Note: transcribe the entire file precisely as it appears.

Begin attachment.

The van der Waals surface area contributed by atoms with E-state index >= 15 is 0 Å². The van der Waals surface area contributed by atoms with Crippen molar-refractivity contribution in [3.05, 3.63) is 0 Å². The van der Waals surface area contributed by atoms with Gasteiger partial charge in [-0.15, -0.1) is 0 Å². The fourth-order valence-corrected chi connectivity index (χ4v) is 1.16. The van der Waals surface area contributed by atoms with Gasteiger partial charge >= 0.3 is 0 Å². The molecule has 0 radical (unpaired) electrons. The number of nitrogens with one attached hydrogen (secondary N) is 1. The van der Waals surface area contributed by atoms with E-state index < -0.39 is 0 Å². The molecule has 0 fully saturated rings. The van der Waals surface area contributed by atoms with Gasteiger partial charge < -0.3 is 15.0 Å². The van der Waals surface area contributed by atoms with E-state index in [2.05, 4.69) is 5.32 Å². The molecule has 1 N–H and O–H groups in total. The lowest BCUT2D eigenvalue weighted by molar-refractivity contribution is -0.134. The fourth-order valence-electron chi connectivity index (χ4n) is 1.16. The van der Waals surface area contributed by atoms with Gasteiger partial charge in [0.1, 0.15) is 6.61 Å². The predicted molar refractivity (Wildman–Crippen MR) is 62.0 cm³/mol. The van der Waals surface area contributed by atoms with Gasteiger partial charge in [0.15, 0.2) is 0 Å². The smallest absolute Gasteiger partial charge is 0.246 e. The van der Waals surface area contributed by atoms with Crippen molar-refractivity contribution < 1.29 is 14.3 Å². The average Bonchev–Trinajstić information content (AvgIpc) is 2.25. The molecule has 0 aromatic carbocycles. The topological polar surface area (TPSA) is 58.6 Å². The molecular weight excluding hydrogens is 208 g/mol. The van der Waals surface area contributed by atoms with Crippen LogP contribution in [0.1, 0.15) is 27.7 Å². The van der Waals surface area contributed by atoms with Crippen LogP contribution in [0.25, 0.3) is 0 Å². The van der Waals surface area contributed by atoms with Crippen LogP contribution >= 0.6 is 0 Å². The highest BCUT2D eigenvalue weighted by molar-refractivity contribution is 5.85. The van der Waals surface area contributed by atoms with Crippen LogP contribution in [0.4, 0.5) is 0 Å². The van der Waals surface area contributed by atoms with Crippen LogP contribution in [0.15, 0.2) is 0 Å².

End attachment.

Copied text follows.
The van der Waals surface area contributed by atoms with E-state index >= 15 is 0 Å². The van der Waals surface area contributed by atoms with Crippen molar-refractivity contribution in [3.05, 3.63) is 0 Å². The van der Waals surface area contributed by atoms with Gasteiger partial charge in [-0.15, -0.1) is 0 Å². The fourth-order valence-corrected chi connectivity index (χ4v) is 1.16. The van der Waals surface area contributed by atoms with Gasteiger partial charge >= 0.3 is 0 Å². The molecule has 0 radical (unpaired) electrons. The number of nitrogens with one attached hydrogen (secondary N) is 1. The van der Waals surface area contributed by atoms with E-state index < -0.39 is 0 Å². The molecule has 0 fully saturated rings. The van der Waals surface area contributed by atoms with Gasteiger partial charge < -0.3 is 15.0 Å². The van der Waals surface area contributed by atoms with E-state index in [2.05, 4.69) is 5.32 Å². The molecule has 1 N–H and O–H groups in total. The lowest BCUT2D eigenvalue weighted by molar-refractivity contribution is -0.134. The fourth-order valence-electron chi connectivity index (χ4n) is 1.16. The van der Waals surface area contributed by atoms with Gasteiger partial charge in [0.1, 0.15) is 6.61 Å². The predicted molar refractivity (Wildman–Crippen MR) is 62.0 cm³/mol. The van der Waals surface area contributed by atoms with Gasteiger partial charge in [0.15, 0.2) is 0 Å². The smallest absolute Gasteiger partial charge is 0.246 e. The van der Waals surface area contributed by atoms with Crippen molar-refractivity contribution < 1.29 is 14.3 Å². The average Bonchev–Trinajstić information content (AvgIpc) is 2.25. The molecule has 0 aromatic carbocycles. The topological polar surface area (TPSA) is 58.6 Å². The molecular weight excluding hydrogens is 208 g/mol. The van der Waals surface area contributed by atoms with Crippen LogP contribution in [0.1, 0.15) is 27.7 Å². The van der Waals surface area contributed by atoms with Crippen LogP contribution in [0.25, 0.3) is 0 Å². The van der Waals surface area contributed by atoms with Crippen LogP contribution >= 0.6 is 0 Å². The highest BCUT2D eigenvalue weighted by molar-refractivity contribution is 5.85. The van der Waals surface area contributed by atoms with Crippen LogP contribution in [0.4, 0.5) is 0 Å². The van der Waals surface area contributed by atoms with Crippen LogP contribution in [0.15, 0.2) is 0 Å².